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NGC 3227
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Galaxies NGC 3227, and NGC 3226, in the constellation Leo.

Picture 838

NGC 3227 (also UGC 5620, PGC 30445 and Arp 94) is a magnitude +11.1 spiral galaxy that is interacting with the magnitude +12.3 dwarf elliptical galaxyNGC 3226(UGC 5617, PGC 30440,), located 77 9 million light-years away in the constellation Leo

They are situated 50' east of the well-known double star system Gamma Leonis (Algieba).

The galaxies were discovered by German-British astronomer William Herschel using a 47.5 cm (18.7 inch) f/13 speculum reflector at Datchet, Berkshire, on the 15th February 1784.



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Title: The Size, Structure and Ionisation of the Broad Line Region in NGC 3227
Authors: Nick Devereux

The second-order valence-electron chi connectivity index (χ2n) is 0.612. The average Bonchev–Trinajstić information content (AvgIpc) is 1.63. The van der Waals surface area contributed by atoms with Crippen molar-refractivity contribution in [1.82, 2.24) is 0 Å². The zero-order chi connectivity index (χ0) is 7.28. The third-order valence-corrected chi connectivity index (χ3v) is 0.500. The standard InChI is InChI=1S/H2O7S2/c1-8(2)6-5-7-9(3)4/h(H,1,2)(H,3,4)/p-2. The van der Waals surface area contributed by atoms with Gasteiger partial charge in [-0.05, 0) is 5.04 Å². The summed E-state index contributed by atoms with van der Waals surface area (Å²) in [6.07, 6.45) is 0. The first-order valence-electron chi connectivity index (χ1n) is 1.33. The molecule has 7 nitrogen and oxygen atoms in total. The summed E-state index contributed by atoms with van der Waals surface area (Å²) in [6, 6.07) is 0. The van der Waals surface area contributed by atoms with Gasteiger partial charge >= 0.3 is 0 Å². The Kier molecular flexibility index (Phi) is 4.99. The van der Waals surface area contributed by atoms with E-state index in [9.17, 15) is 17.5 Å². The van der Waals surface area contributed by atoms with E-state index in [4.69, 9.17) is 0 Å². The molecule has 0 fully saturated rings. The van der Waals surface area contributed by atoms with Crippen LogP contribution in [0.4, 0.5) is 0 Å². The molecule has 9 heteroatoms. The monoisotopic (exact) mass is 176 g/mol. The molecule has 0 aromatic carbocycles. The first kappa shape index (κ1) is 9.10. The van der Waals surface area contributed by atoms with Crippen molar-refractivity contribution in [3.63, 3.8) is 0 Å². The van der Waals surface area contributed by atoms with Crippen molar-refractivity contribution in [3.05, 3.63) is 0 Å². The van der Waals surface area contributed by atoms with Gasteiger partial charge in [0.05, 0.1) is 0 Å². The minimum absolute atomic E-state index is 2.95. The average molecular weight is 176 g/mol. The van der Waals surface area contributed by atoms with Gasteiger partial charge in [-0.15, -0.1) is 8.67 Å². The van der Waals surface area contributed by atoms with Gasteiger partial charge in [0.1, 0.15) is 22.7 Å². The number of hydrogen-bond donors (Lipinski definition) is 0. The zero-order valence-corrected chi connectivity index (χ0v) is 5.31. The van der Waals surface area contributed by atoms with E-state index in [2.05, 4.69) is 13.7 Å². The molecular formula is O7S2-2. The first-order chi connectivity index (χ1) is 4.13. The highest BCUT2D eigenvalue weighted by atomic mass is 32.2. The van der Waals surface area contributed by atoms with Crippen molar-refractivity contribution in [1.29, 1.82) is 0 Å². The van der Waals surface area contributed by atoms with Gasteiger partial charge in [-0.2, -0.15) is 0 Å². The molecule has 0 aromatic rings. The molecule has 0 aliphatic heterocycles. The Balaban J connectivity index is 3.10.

Hubble Space Telescope (HST) spectroscopy of the Seyfert 1.5 galaxy, NGC 3227, confirms previous reports that the broad H-alpha emission line flux is time variable, decreasing by a modest ~ 13% between 1999 and 2000 in response to a corresponding ~ 40% decrease in the underlying continuum. Modelling the gas distribution responsible for the broad H-alpha, H-beta and H-gamma emission lines favours a spherically symmetric inflow as opposed to a thin disk. Adopting a central black hole mass of 7.6 x 10^6 solar masses, determined from prior reverberation mapping, leads to the following dimensions for the size of the region emitting the broad H-alpha line; an outer radius ~ 60 l.d and an inner radius ~ 4 l.d. Thus, the previously determined reverberation size for the broad line region (BLR) consistently coincides with the inner radius of a much larger volume of ionised gas. However, the perceived size of the BLR is an illusion, a consequence of the fact that the emitting region is ionisation bounded at the outer radius and diminished by Doppler broadening at the inner radius. The actual dimensions of the inflow remain to be determined. Nevertheless, the steady state mass inflow rate is estimated to be ~ 1 x 10^-2 solar masses/yr which is sufficient to explain the X-ray luminosity of the AGN in terms of radiatively inefficient accretion. Collectively, the results challenge many preconceived notions concerning the nature of BLRs in active galactic nuclei.

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